Jack Davies and Matthew Furkert with their rocket, ‘Into the Blue’. PHOTOS/UNIVERSITY OF CANTERBURY

GIANINA SCHWANECKE
gianina.schwanecke@age.co.nz

A former Rathkeale College pupil is reaching new heights, after entering his rocket into the first Australian rocket competition.

Designed and built by students from the University of Canterbury Aerospace Club, ‘Into the Blue’ can reach an altitude of more than nine kilometres.

Former Rathkeale College pupil Matthew Furkert, 20, is in his third year at Canterbury, studying a Bachelor of Mechanical Engineering with Honours.

‘Into the Blue’ blasts off at a test launch.

Furkert said he got interested in rockets at a young age, but it wasn’t until university that he became more involved.

He’d made “little rockets” in high school and joined the student-led university Aerospace Club when it started in October 2017.

“I didn’t really know what I could do with engineering,” he said. “There wasn’t an aerospace programme for undergrad students.”

He’s now the club president.

Supported by the mechanical engineering faculty, the club has around 200 members with eight senior members leading the rocket build, including a project manager, and leaders for software, mechatronics [mechanical electronics], rocket production, and composites development.

The group finished building the rocket in July last year and has been testing it in preparation for the first Australasian Universities Rocket Competition to be held in Queensland in April.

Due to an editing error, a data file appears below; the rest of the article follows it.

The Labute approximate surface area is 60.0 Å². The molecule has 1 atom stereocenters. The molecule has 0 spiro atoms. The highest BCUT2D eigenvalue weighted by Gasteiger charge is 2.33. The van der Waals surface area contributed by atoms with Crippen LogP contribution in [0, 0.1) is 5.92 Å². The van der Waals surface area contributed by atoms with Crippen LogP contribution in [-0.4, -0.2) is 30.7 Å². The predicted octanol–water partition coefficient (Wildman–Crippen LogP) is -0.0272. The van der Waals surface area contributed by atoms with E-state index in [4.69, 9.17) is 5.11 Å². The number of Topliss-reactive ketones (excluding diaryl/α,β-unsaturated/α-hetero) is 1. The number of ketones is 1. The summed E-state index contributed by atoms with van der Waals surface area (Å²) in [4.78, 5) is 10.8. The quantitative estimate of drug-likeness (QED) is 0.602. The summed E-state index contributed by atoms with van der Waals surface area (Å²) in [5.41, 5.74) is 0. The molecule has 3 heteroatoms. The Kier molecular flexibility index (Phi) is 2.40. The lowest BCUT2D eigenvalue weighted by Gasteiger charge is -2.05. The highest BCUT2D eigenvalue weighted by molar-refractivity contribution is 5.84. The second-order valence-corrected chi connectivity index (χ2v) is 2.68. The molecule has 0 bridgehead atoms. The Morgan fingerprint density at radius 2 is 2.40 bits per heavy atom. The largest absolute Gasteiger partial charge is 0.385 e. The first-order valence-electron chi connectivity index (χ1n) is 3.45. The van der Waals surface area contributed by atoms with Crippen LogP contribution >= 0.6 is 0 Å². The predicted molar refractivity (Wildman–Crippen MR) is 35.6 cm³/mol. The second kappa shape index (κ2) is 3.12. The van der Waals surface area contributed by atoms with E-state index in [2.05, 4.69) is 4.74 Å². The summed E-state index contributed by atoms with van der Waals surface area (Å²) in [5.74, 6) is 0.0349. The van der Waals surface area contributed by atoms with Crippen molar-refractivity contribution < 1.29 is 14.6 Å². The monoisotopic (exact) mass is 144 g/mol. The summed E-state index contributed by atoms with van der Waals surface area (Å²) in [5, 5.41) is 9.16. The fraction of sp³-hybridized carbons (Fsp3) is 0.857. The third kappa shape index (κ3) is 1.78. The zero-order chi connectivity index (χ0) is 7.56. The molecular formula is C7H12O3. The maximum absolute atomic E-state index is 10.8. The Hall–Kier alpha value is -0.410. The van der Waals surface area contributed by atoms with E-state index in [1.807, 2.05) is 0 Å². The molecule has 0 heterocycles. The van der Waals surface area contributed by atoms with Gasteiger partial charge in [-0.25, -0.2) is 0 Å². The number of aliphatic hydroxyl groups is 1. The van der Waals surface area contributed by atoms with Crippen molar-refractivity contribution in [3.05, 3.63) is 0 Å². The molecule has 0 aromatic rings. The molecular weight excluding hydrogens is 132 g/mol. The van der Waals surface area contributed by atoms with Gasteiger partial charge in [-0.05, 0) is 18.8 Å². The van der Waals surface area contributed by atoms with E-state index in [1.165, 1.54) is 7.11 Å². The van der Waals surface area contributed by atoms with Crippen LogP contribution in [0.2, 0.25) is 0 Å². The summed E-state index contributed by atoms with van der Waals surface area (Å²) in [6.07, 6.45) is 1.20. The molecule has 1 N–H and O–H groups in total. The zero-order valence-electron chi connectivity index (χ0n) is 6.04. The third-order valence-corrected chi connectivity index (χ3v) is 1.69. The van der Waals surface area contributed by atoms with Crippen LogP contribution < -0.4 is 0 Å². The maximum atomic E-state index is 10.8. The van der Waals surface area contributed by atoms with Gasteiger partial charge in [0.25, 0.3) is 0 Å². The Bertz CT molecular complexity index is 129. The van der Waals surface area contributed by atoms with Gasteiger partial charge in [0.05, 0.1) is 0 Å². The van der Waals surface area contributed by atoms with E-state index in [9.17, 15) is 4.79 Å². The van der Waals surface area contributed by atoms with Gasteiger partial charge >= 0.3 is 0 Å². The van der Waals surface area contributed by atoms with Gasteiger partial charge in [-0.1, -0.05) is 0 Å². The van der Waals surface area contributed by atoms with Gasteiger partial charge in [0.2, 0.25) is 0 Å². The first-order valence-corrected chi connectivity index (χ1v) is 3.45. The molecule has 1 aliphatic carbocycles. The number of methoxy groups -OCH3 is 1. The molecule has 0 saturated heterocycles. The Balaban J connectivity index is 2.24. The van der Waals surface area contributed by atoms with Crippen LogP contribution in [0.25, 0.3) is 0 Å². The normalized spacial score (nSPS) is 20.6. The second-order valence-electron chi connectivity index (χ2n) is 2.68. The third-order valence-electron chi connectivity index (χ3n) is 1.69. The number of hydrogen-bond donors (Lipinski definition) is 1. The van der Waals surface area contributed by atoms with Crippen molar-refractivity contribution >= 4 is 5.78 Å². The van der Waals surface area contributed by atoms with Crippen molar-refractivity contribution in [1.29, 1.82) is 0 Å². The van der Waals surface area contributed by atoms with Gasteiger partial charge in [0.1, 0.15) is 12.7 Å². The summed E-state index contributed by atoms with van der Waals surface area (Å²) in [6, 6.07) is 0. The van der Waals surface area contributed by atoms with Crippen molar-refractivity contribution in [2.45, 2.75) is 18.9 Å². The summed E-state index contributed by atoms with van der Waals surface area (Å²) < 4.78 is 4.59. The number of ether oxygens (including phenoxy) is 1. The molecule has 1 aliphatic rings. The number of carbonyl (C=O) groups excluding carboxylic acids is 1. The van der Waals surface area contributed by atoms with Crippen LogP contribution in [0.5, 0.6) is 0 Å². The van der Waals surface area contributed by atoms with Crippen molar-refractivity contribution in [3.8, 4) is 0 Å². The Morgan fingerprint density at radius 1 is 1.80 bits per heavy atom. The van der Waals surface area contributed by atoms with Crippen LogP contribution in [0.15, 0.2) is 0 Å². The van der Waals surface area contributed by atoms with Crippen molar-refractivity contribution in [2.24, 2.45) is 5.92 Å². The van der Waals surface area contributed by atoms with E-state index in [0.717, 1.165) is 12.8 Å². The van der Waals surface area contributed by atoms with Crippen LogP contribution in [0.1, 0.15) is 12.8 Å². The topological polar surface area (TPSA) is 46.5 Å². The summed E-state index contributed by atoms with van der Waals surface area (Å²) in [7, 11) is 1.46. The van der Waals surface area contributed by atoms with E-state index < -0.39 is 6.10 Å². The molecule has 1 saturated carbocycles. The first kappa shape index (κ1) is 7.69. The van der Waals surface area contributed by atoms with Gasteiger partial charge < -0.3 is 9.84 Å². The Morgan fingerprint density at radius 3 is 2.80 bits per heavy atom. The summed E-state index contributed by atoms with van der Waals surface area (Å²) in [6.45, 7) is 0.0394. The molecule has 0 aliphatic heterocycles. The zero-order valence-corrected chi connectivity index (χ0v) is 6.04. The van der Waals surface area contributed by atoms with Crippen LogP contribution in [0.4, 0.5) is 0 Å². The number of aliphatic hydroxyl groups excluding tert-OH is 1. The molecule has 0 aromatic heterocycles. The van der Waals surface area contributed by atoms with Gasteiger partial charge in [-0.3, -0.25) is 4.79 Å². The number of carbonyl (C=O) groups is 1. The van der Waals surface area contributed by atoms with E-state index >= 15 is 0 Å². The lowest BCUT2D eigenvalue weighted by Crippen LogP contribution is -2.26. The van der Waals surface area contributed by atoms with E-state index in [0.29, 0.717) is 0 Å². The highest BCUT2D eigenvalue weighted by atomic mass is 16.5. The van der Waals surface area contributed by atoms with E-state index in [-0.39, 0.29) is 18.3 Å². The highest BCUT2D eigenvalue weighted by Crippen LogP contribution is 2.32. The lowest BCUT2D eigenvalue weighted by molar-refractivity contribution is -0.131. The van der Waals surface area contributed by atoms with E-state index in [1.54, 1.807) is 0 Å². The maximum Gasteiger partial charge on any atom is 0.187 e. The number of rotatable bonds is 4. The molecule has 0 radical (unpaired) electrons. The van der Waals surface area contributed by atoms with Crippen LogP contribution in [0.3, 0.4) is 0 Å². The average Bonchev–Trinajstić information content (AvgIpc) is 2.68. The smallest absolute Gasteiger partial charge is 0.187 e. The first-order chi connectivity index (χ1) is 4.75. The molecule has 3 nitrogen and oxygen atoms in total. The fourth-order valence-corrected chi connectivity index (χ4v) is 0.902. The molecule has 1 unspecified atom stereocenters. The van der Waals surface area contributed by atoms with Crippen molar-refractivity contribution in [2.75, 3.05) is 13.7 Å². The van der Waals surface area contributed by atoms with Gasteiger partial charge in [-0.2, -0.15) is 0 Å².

It features cutting-edge technology like an active air-braking system and real-time data transmission, allowing the students to control the angle of the brakes and rate of ascent.

Building rockets from scratch is an expensive hobby, though.

The group has spent about $6000 on the project – $1000 to build the rocket, $1000 on brakes, and $4000 on test flights.

Furkert said the group had taken a “more technical” approach to get the higher altitude – the goal of the competition is to reach 9144 metres.

“The first test was all right. We were just testing the structural stability.”

A later launch attempt revealed an error in their code, preventing the rocket from reaching the desired height.

However, the rocket was cleared at their most recent test launch, reaching well over the requirement at 9500m.

The club is looking at developing high altitude rockets and Furkert is keen to continue with rockets, looking to one day work in the aerospace industry.

“It’s been really cool,” he said.

Five of the club members will head to Australia for the competition and the group is looking for sponsorship. More information about the project can be found on their website: ucaerospace.com